I built my own admin framework for ZENPRESS and it worked very well. But it was very much pre-Ajax and I’d like to use Ajax features in my admin areas, particularly for list and group selections. So I’m looking at some packaged admin frameworks to see what they might offer.
Those links that I’ve bolded below are those frameworks that seem worth a second look, at least for the work I’m doing.
The WordPress Plugin Boilerplate: This is not an admin page framework. Instead it’s a pre-built set of files that contain many of the elements that should go into a plugin. Nicely thought out and presented, but after looking at the structure, I realized that I’m stubborn and would chafe at their structure. I’m going to structure my own plugin. It probably won’t be as elegant as the boilerplate, but that’s just the type of guy I am.
Admin Page Framework: This is a free framework designed specifically for building admin pages, which is what I’m looking for. It has most, if not all of the UI types I’m looking for, plus meta boxes and widget support. It has reasonably complete documentation and some tutorials. Except for OptionTree, it appears to have the most downloads (about 14K). There is some support via the WordPress support page and some indication that the developer, Michael Uno (who appears to be in Japan) will provide some additional support in return for donations. This is a big contender and worthy of a second look.
WordPress Settings Module: Adds hooks and basic UI settings for extending WordPress plugins. Does not offer any fancy list management or drag/drop functionality. Probably about the same level as the old ZENPRESS framework.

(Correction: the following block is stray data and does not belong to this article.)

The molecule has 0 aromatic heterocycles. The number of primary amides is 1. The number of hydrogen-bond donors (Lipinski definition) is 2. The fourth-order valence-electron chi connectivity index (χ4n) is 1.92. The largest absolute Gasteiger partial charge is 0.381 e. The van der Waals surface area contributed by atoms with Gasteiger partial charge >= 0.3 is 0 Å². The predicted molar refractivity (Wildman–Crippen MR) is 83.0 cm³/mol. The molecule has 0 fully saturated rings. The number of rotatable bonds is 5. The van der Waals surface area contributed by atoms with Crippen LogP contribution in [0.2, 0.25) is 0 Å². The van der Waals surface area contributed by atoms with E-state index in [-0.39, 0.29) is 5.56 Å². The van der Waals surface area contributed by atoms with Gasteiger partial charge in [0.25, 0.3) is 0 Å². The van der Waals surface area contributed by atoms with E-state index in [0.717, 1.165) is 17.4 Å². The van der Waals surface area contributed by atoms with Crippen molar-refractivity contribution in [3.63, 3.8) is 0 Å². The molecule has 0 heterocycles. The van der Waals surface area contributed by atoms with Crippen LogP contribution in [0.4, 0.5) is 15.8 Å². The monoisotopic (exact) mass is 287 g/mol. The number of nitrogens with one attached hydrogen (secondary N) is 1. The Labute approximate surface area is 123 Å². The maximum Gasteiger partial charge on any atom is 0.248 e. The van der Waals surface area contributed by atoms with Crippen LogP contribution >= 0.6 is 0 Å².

Redux Framework: Redux gets really close to what I’d like working with. It’s a freemium product, with add-on elements (although most of the elements are not that interesting). That said, the company offers premium support for $100, which is a definite differentiator over the other frameworks. I watched a short intro video, but there’s also a two-hour webinar that I will want to watch before I either choose or eliminate this framework.
There’s a minimal Web-based configuration program that builds a starter stub, but I find that starter frameworks are more confusing that building my own, in a step-by-step fashion. The product comes as a plugin, but it also looks like the framework can be embedded into a plugin. I’d have to confirm that if I decided to use it. Overall, it’s impressive and a clear leading choice.
Titan Framework: Clearly supports plugins as well as themes and Theme Customizer, but relatively new (although translated into a bunch of languages). Not sure how many UI types are provided. Seems relatively clear to program, but doesn’t light up enough to be interesting.
OptionTree: Intended for themes, half a million downloads, apparently partially supported by ThemeForest. Has a drag-and-drop layout builder and when you’re done with the layout exports a PHP file. Probably could work with plugins. Has potential, but many of the UI elements are specifically intended for theme customization and might be a hassle to customize for non-theme use. Worth a check, but only if other options don’t present as better.